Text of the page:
ALA: ARCs

One of the panel discussions I was on at ALA was All About ARCs:  “Librarians may have heard of Advanced Reading Copies (ARCs), but do they actually know how to acquire or use them? Why do publishers create these unsaleable copies? Have you seen them at used bookstores, Friends book sales, and should they really be there? What about those “digital galleys” that are becoming available? Come explore these questions and more with a panel of librarians and publishing reps who use them every day in many ways. Discussion topics: What are ARCs?; Who is the intended audience of an ARC?; Why do publishers provide them?; How can you get them?; Digital vs. Print?; What you can/cannot do with an ARC.”

Also on the panel: fellow librarians Kelly Jensen and Kristi Chadwick; and, from the publisher side, Jen Childs (Random House) and Victoria Stapleton (Little, Brown). (Can I mention again how much I love social media for being able to connect people? Because both Kelly and Kristi are people I met online; our whole presentation was organized online.)

I’m going to keep my post on this brief, because Kelly did an incredible write up at her blog, Stacked Books. With graphs!

I will say that this is an area near and dear to my heart. I remember at my first BEA and ALA being overwhelmed; taking so much; and thinking that an ARC was no different from a finished book. Thankfully, I’ve grown smarter. Both of those first conferences were things I thought I’d never attend again, for instance. I’ve learned to say “no” and to take notes about titles. (I also realize I’m privileged, in that, having done this for so many years, I’ve got contacts that I can directly ask for review copies. Still, I love being on the floor and seeing the ARCs and talking with the publishers, to find out what they are excited about to and make notes to organize my reading). I also love using the ARCs with readers.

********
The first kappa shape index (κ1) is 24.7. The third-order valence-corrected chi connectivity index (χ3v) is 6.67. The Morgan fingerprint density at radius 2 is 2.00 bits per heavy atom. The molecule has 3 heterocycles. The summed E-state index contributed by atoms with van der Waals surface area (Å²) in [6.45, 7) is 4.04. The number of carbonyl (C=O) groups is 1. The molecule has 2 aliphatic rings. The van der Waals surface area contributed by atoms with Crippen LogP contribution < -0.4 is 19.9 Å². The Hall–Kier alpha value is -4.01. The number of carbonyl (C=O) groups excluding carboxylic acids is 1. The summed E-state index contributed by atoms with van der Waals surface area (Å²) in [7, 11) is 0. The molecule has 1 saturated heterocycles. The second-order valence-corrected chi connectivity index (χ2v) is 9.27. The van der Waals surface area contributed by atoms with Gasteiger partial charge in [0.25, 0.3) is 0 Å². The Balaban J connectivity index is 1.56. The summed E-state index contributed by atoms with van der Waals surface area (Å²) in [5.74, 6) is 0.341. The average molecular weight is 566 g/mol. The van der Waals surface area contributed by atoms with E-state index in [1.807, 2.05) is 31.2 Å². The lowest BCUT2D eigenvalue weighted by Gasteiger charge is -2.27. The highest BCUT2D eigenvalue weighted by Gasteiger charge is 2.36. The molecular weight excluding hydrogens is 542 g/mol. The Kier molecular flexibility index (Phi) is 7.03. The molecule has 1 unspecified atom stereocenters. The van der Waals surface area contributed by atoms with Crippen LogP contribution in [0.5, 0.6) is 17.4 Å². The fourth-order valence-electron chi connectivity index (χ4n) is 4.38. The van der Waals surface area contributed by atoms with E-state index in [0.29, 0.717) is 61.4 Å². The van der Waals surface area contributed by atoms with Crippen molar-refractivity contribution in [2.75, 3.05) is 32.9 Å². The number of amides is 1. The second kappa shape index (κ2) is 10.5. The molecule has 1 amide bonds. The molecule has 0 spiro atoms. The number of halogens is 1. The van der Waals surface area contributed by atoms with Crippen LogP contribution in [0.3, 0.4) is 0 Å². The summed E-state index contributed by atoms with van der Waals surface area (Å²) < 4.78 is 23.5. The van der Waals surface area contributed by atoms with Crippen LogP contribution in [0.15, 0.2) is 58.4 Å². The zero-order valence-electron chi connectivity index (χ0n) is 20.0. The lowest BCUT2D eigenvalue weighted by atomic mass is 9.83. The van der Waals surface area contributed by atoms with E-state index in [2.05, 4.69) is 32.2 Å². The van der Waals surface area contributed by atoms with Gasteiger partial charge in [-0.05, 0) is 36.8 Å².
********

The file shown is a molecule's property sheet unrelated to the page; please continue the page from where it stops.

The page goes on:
What we spoke about, roughly:

What is an ARC and why do publishers create and distribute ARCs? (Jen and Victoria covered this area, and I found it very interesting. Like, that fewer ARCs are being made. And while I knew that ARCs cost more to make than the finished book, I didn’t know why.

How do you get ARCs? Kelly spoke about this, including using reporting back on a survey we did of librarians and bloggers

What do you do with ARCs? More Kelly, and more graphs

Digital galleys? Kristi spoke towards this, primarily NetGalley and Edelweiss, and I know I need to be using this more. Given the cost of production, digital galleys are going to become more and more popular.

What can/can you not do with an ARC? Kelly spoke about this, again with the survey results. I also chimed in, emphasizing this issue from the point of view not of the publisher (who is thinking, of course, “lost sale”) but from the fact that including an ARC in a collection is making a fraudulent representation to the reader. Other points I made: the real-life example of my niece relying on reading an ARC for a school assignment and getting something wrong because the story had changed between ARC and book. That because an ARC isn’t a book it’s quite OK to throw in the recycle bin after it’s been used.

We also had some great questions from the audience, such as what will be the impact on teen reading programs in libraries once ARCs go away.

I known this is concise, but if you have any questions, let me know!

And if there are any other posts about our presentation, let me know and I’ll link it.

ALA: New Adult

And SexyTimes was had by all!

Um, no, not really, but based on the twitter stream for the New Adult Conversation Starter that Sophie Brookover, Kelly Jensen and myself did (Twitter hashtag #ALA13NA), I apparently used that term a lot.

As a recap, the three of us did a Conversation Starter on New Adult Fiction at ALA. I am so pleased to say that it was a packed house. (Thanks to Tiff Emerick for the photo of the session.)

From the start, we wanted this to be a true “conversation” so there was no PowerPoint; there was no formal talk; there wasn’t even any “answers,” rather just a lot of things to consider. We did a lot of conversing about it!

And, we had a song. The lovely and talented Julie Jurgens wrote and sang a song for our program! (You may know Julie from her blog, Hi Miss Julie, and on Twitter she is also @himissjulie).